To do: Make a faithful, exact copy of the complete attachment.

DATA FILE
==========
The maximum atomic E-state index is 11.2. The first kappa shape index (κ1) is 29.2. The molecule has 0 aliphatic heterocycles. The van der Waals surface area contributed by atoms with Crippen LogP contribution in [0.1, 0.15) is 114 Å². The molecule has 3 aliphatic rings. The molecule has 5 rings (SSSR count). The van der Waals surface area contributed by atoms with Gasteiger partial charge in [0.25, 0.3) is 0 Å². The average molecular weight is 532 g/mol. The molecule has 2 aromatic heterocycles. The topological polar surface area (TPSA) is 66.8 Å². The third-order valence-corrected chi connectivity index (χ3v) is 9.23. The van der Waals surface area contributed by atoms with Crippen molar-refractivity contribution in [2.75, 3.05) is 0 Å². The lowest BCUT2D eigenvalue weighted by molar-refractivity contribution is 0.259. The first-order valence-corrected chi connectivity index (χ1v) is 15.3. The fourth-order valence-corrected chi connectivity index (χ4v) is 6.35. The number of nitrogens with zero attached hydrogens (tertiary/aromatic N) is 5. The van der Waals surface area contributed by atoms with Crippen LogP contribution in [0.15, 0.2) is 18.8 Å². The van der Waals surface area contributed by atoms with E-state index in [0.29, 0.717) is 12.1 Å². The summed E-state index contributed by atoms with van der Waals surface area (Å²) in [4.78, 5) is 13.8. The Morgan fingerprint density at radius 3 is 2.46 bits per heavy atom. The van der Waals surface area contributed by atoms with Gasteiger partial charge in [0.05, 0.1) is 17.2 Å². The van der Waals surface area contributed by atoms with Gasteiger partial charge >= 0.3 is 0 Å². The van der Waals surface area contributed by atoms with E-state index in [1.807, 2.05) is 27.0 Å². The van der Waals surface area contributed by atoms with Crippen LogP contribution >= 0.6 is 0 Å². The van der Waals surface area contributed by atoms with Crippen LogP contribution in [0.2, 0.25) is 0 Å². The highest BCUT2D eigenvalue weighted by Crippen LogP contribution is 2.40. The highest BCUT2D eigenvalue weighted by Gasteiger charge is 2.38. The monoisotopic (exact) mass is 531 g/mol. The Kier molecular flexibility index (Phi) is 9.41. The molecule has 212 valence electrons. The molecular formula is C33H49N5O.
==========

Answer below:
The maximum atomic E-state index is 11.2. The first kappa shape index (κ1) is 29.2. The molecule has 0 aliphatic heterocycles. The van der Waals surface area contributed by atoms with Crippen LogP contribution in [0.1, 0.15) is 114 Å². The molecule has 3 aliphatic rings. The molecule has 5 rings (SSSR count). The van der Waals surface area contributed by atoms with Gasteiger partial charge in [0.25, 0.3) is 0 Å². The average molecular weight is 532 g/mol. The molecule has 2 aromatic heterocycles. The topological polar surface area (TPSA) is 66.8 Å². The third-order valence-corrected chi connectivity index (χ3v) is 9.23. The van der Waals surface area contributed by atoms with Crippen molar-refractivity contribution in [2.75, 3.05) is 0 Å². The lowest BCUT2D eigenvalue weighted by molar-refractivity contribution is 0.259. The first-order valence-corrected chi connectivity index (χ1v) is 15.3. The fourth-order valence-corrected chi connectivity index (χ4v) is 6.35. The number of nitrogens with zero attached hydrogens (tertiary/aromatic N) is 5. The van der Waals surface area contributed by atoms with Crippen LogP contribution in [0.15, 0.2) is 18.8 Å². The van der Waals surface area contributed by atoms with E-state index in [0.29, 0.717) is 12.1 Å². The summed E-state index contributed by atoms with van der Waals surface area (Å²) in [4.78, 5) is 13.8. The Morgan fingerprint density at radius 3 is 2.46 bits per heavy atom. The van der Waals surface area contributed by atoms with Gasteiger partial charge in [0.05, 0.1) is 17.2 Å². The van der Waals surface area contributed by atoms with Gasteiger partial charge >= 0.3 is 0 Å². The van der Waals surface area contributed by atoms with E-state index in [1.807, 2.05) is 27.0 Å². The van der Waals surface area contributed by atoms with Crippen LogP contribution >= 0.6 is 0 Å². The van der Waals surface area contributed by atoms with Crippen LogP contribution in [0.2, 0.25) is 0 Å². The highest BCUT2D eigenvalue weighted by Crippen LogP contribution is 2.40. The highest BCUT2D eigenvalue weighted by Gasteiger charge is 2.38. The monoisotopic (exact) mass is 531 g/mol. The Kier molecular flexibility index (Phi) is 9.41. The molecule has 212 valence electrons. The molecular formula is C33H49N5O.